Another Detroit city department says it simply can’t function if proposed budget cuts go through.
The law department says “there is no way” the unit can run on what’s allotted in Mayor Dave Bing’s budget proposal.
Corporation Counsel Krystal Crittenden told the Detroit City Council the city’s new charter gives the law department new responsibilities.
Bing proposes slashing their budget by more than half. But the Council moved to restore most of that funding.
The cuts concerned City Council member Saunteel Jenkins. She feared they could actually cost the city more in the long run—and put it on a path to violating its consent agreement with the state.
“If we don’t have a law department, we’ll still violate the consent agreement, because we’ll end up spending more than what we currently spend on the law department on private firms who will be fighting these cases,” Jenkins said.
City clerk Janice Winfrey has also said she can’t run elections on Bing’s proposed budget.
The Council also heard about how the city plans to shift its health department to a non-profit. Bing’s proposed budget zeroes out funding.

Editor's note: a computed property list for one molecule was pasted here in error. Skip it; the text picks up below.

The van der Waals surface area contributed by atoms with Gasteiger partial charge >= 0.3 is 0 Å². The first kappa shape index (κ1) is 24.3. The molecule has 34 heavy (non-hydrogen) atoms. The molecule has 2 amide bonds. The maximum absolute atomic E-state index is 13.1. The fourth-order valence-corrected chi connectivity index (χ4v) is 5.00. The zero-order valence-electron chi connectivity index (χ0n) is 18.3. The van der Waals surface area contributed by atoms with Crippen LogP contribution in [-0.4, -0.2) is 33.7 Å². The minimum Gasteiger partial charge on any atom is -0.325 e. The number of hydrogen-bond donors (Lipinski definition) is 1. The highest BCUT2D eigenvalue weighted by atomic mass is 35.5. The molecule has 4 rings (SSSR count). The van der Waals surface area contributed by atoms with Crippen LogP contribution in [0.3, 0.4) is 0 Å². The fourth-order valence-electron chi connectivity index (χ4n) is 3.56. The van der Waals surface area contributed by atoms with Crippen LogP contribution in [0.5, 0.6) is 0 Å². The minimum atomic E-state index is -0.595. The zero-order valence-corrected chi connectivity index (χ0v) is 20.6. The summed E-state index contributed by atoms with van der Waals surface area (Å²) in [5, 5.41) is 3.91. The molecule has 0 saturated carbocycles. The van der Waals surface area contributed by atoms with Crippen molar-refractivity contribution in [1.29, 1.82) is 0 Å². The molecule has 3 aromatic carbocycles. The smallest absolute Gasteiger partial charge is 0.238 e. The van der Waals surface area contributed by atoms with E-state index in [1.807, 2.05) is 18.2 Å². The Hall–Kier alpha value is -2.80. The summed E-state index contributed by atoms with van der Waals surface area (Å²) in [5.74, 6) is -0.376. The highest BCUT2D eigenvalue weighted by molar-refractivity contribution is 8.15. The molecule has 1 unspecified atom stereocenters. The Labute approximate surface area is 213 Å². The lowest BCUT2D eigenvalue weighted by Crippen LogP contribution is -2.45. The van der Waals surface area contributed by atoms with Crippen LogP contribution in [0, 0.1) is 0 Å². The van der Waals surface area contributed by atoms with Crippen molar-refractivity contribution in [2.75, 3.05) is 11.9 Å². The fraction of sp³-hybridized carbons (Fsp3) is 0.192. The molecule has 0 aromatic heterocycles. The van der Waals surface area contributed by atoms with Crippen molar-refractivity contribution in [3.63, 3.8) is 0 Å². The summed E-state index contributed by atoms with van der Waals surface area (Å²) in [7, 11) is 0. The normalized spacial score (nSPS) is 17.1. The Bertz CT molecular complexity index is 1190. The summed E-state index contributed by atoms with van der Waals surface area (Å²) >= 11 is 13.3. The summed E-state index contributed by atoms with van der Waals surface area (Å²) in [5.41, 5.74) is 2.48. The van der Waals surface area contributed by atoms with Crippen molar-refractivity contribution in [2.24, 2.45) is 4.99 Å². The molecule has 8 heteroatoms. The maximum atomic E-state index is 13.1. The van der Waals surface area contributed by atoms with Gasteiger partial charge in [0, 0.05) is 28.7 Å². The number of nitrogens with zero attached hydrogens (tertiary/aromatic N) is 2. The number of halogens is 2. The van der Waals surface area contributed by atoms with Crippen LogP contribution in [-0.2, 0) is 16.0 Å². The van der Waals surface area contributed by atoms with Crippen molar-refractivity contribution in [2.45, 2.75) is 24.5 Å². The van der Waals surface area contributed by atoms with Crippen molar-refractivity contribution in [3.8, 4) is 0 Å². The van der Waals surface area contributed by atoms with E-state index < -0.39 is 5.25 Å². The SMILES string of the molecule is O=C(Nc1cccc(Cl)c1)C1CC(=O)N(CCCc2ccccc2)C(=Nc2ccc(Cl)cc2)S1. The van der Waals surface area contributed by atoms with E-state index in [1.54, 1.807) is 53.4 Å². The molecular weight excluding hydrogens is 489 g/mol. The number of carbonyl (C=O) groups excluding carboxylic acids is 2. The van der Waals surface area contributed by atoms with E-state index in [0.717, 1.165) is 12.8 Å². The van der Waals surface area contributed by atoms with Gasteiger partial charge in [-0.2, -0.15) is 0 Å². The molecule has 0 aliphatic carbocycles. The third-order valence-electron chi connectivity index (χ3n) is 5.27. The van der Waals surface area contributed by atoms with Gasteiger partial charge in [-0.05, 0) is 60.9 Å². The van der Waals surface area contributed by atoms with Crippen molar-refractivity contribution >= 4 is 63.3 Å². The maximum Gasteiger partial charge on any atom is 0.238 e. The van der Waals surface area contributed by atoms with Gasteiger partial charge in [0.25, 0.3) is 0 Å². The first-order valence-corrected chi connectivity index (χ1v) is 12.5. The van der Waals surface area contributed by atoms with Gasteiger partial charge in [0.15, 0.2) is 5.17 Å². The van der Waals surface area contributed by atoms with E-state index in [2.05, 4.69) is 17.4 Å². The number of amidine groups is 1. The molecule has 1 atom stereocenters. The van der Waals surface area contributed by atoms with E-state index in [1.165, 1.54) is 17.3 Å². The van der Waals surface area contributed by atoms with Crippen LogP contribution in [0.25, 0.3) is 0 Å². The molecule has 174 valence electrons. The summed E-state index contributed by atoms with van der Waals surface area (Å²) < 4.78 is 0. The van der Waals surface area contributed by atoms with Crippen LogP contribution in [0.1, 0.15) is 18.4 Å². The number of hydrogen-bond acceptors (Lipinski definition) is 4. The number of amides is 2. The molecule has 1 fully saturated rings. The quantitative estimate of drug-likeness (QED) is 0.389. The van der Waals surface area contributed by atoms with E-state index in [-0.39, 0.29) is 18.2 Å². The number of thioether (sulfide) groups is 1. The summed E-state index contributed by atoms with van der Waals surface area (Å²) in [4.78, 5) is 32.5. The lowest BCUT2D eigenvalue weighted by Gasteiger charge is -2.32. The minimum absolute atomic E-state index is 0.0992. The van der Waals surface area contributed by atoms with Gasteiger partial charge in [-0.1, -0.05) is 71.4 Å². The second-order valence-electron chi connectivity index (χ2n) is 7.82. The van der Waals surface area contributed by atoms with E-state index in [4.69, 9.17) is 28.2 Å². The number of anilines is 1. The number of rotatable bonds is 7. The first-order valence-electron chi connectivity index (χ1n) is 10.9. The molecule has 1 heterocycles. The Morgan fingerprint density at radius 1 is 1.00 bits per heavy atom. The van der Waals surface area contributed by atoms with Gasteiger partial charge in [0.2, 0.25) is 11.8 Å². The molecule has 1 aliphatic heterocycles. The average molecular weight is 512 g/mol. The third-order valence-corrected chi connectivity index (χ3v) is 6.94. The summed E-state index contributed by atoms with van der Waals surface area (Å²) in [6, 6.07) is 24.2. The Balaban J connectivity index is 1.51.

Health officials propose transferring nearly all the department’s functions to an Institute for Population Health in Detroit. Such an institute would be part of the National Network of Public Health Institutes.
Health department director Loretta Davis says similar models exist in other states and a few major cities. And she says the plan makes sense because Detroit’s health department is almost entirely grant-funded.
“One of the things that the executive office has consistently mentioned is that there has been difficulty in managing grants,” Davis said. “And so it believes that an institute would be able to manage these funds more efficiently, and more effectively.”
But Council members expressed serious concerns about the plan.
Council members JoAnn Watson asked why the city didn’t simply merge health services with the existing Detroit-Wayne County Health Authority. Detroit is the only city in Michigan with its own health department; others are run at the county level.
Others questioned the new non-profit’s status, and whether it would be able to be up and running later this year. It’s a brand-new organization established just his month.
Detroit’s budget process is ongoing. And because of the consent agreement, it’s very different now than in past years.
In addition to the Mayor and City Council, a financial advisory board, new appointees and state officials will have a major say in the budget process.
The city's new fiscal year starts July 1.